The All-Ireland Senior Club Football Championship is an annual Gaelic football tournament which began in season 1970-71. It is the top tier competition for the senior football clubs of Ireland and London.
The current champions are Ballyboden of Dublin who defeated Castlebar Mitchels of Mayo on 17 March 2016 to win their first title.
The current trophy is the Andy Merrigan Cup, named after a footballer who played for Castletown and Wexford who died as a result of a farm accident at the height of his playing career. It was first presented in 1974.
Ireland's 32 counties play their county championships between their senior Gaelic football clubs. Each county decides the format for determining their county champions. The format can be knockout, double-elimination, league, etc. or a combination. For instance, Kerry organise two separate championships - one for clubs only and one for clubs and divisional sides.
Connacht, Leinster, Munster and Ulster each organise a provincial championship for their participating county champions. All matches are knock-out and two ten minute periods of extra time are played if it's a draw at the end of normal time.
The winners of the London club championship play one of the four provincial champions in a single match in mid-December referred to as a quarter-final. Two semi-finals are then played in mid-February. The All-Ireland final is traditionally played in Croke Park on St. Patrick's Day, the 17th of March.
County championships – April 2015 to November 2015
Provincial championships – October 2015 to December 2015
All-Ireland quarter-final – mid-December 2015 or January 2016
All-Ireland semi-finals – mid-February 2016
All-Ireland final – 17 March 2016
Ulster and Connacht tournaments were first held in the 1960s before an All-Ireland tournament was mooted at the GAA National Congress in 1969. Despite opposition from many delegations the motion received the necessary two-thirds majority.
The first winners in 1970–71 were an East Kerry divisional team (nowadays amalgamations of clubs are not allowed to enter the All-Ireland). In the following year, Bellaghy GAC from Derry, became the first individual club to win the All-Ireland Club Championship by defeating UCC of Cork in the final at Croke Park.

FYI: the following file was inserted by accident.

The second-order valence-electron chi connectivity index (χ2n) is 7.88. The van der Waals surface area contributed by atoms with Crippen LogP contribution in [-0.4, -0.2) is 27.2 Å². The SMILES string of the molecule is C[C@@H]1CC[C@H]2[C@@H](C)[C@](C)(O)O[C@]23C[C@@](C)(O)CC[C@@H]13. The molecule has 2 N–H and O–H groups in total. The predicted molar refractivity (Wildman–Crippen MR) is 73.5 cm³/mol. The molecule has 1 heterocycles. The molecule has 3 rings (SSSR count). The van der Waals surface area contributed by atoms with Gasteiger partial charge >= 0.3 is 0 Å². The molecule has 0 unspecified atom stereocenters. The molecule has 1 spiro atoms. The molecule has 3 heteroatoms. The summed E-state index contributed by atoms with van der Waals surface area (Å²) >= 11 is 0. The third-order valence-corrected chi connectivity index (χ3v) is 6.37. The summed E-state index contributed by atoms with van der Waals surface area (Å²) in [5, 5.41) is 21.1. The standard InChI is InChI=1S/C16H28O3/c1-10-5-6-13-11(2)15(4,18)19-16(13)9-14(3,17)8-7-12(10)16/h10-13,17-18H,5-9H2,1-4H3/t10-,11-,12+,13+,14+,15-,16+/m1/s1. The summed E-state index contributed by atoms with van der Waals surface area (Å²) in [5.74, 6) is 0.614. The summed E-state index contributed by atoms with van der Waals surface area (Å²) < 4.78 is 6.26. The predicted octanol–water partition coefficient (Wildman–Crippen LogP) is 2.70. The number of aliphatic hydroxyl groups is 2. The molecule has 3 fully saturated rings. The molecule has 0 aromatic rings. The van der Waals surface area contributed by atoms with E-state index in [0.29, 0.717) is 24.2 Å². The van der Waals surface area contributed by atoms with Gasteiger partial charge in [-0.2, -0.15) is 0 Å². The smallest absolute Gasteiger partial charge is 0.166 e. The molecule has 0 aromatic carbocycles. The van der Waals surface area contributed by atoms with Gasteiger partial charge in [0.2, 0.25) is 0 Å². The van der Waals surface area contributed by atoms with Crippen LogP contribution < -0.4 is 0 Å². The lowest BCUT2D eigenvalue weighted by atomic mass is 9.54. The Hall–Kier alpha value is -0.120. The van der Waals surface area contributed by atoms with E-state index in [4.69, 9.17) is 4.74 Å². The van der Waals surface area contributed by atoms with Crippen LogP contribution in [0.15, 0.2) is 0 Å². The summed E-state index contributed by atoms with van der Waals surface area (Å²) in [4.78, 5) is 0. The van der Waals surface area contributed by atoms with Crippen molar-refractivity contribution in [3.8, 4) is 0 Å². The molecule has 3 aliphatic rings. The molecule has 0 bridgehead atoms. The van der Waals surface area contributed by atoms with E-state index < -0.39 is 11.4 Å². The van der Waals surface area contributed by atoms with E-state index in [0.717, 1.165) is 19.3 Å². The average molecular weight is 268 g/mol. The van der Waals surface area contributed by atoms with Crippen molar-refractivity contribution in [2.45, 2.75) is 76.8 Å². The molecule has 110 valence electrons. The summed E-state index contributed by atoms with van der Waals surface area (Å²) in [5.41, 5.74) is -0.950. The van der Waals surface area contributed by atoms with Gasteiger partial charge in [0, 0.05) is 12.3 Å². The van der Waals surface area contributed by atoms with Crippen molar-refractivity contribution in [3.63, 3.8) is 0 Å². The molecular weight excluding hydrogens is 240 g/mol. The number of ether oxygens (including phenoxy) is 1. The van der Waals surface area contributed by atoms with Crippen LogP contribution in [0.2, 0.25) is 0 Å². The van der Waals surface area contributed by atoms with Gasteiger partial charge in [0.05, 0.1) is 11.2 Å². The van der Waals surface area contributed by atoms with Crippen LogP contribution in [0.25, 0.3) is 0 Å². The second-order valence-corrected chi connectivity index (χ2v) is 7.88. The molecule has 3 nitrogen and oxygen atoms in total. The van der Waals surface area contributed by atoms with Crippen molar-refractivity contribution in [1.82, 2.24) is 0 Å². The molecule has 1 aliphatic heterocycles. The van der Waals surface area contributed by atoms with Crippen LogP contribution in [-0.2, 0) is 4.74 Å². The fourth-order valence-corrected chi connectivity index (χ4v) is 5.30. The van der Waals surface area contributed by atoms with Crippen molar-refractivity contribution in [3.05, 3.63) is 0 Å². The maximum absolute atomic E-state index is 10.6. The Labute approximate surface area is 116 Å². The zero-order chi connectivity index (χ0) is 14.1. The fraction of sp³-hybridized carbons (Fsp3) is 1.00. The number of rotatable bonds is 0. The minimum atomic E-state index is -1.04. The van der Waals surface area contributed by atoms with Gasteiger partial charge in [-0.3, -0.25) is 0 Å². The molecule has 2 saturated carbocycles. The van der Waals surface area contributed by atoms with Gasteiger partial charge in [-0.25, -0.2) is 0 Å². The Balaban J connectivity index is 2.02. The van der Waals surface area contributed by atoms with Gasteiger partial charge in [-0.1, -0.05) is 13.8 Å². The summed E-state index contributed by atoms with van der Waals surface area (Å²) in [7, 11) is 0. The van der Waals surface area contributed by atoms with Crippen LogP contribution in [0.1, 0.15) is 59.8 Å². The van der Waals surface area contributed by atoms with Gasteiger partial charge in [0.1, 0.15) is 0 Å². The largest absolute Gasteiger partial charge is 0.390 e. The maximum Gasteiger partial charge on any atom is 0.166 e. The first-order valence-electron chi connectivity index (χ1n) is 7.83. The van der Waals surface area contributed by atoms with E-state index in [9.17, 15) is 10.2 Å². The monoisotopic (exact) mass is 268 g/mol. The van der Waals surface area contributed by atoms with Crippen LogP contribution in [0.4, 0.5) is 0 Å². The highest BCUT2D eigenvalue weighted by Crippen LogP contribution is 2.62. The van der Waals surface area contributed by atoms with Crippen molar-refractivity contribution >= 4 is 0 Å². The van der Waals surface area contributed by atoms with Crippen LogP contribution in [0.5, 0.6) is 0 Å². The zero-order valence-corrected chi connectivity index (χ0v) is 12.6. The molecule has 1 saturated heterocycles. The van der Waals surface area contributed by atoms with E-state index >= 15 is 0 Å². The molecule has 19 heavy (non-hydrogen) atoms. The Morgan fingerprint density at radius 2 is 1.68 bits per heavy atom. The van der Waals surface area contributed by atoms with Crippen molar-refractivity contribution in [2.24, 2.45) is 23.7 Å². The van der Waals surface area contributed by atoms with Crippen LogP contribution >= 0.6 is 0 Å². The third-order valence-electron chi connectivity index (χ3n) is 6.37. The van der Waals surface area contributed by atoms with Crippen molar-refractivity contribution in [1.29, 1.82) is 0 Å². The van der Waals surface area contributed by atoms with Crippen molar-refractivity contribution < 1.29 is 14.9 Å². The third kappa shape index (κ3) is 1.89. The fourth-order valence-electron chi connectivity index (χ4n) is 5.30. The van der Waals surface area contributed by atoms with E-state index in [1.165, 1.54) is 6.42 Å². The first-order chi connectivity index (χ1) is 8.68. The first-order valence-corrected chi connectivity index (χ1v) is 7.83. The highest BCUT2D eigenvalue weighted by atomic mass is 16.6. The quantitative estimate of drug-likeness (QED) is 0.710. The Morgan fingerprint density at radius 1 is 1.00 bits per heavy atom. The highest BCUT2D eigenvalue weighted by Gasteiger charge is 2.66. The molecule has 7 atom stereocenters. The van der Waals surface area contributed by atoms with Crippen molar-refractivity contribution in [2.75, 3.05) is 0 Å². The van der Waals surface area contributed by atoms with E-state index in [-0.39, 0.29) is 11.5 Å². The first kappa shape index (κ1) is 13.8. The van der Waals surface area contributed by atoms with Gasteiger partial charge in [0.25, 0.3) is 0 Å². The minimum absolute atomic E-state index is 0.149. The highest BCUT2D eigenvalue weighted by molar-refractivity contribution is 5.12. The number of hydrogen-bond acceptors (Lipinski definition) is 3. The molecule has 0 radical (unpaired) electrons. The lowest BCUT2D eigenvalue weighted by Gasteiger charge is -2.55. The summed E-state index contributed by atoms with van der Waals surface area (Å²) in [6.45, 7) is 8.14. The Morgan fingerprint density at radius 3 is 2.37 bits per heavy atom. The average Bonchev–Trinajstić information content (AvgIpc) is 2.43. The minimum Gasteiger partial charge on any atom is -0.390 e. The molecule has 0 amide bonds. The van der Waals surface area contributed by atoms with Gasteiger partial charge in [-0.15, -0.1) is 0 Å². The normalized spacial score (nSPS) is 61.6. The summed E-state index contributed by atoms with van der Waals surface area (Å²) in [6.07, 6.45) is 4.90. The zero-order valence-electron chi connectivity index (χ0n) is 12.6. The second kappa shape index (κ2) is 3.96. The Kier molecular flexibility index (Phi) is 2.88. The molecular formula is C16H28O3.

The Andy Merrigan Cup was first awarded in 1974, donated by the Castletown club in memory of the great Wexford footballer who died in a farming accident at the height of his career.
Dublin clubs (UCD x2 and St. Vincent's of Marino) won a three-in-a-row of All-Irelands in 1974–76, before Kerry and Cork clubs began to dominate, winning 9 titles in 13 years, 1977–89, including four for Nemo Rangers of Cork. Clann na nGael won 7 Connacht titles in 8 years (1983–90), but did not win a single All-Ireland.
St. Mary's Burren of Down ended a 14-year Ulster drought when they were victorious in 1986. Baltinglass caused a major shock in 1990 by winning their and Wicklow's first national honour, while Nemo pulled ahead with their fifth title in 1994. In 1998, Corofin won Galway's and Connacht's first national award, six months before the county team's first All-Ireland for 32 years.
In the late 1990s the club championship rose to national prominence with regular TV coverage and the prestigious St. Patrick's Day fixture in Croke Park for the final. Crossmaglen Rangers claimed 3 All-Irelands in 4 years from 1997–2000. While the Caltra club of Galway won their first Galway title, first Connacht award and first All-Ireland in one year, 2003–04. 2006 saw Salthill-Knocknacarra of Galway complete a Connacht three-in-a-row.
In 2010, St. Gall's of Belfast in Antrim beat Kilmurry Ibrickane of Clare to win their first title.
Twenty unlisted clubs have managed to win a single title.
L, M, U, C refer to Leinster/Munster/Ulster/Connacht championships won by clubs from the county. "Last winning team" gives the name of the club from the county which last won the All-Ireland; if no club has, the name of the last provincial champion is given in italic type.
No club from Cavan, Fermanagh, Kilkenny, Leitrim, London, Longford, Louth, Waterford or Wexford has ever won a national or provincial title.
All-Ireland winners are shaded gold, and counties are given in brackets.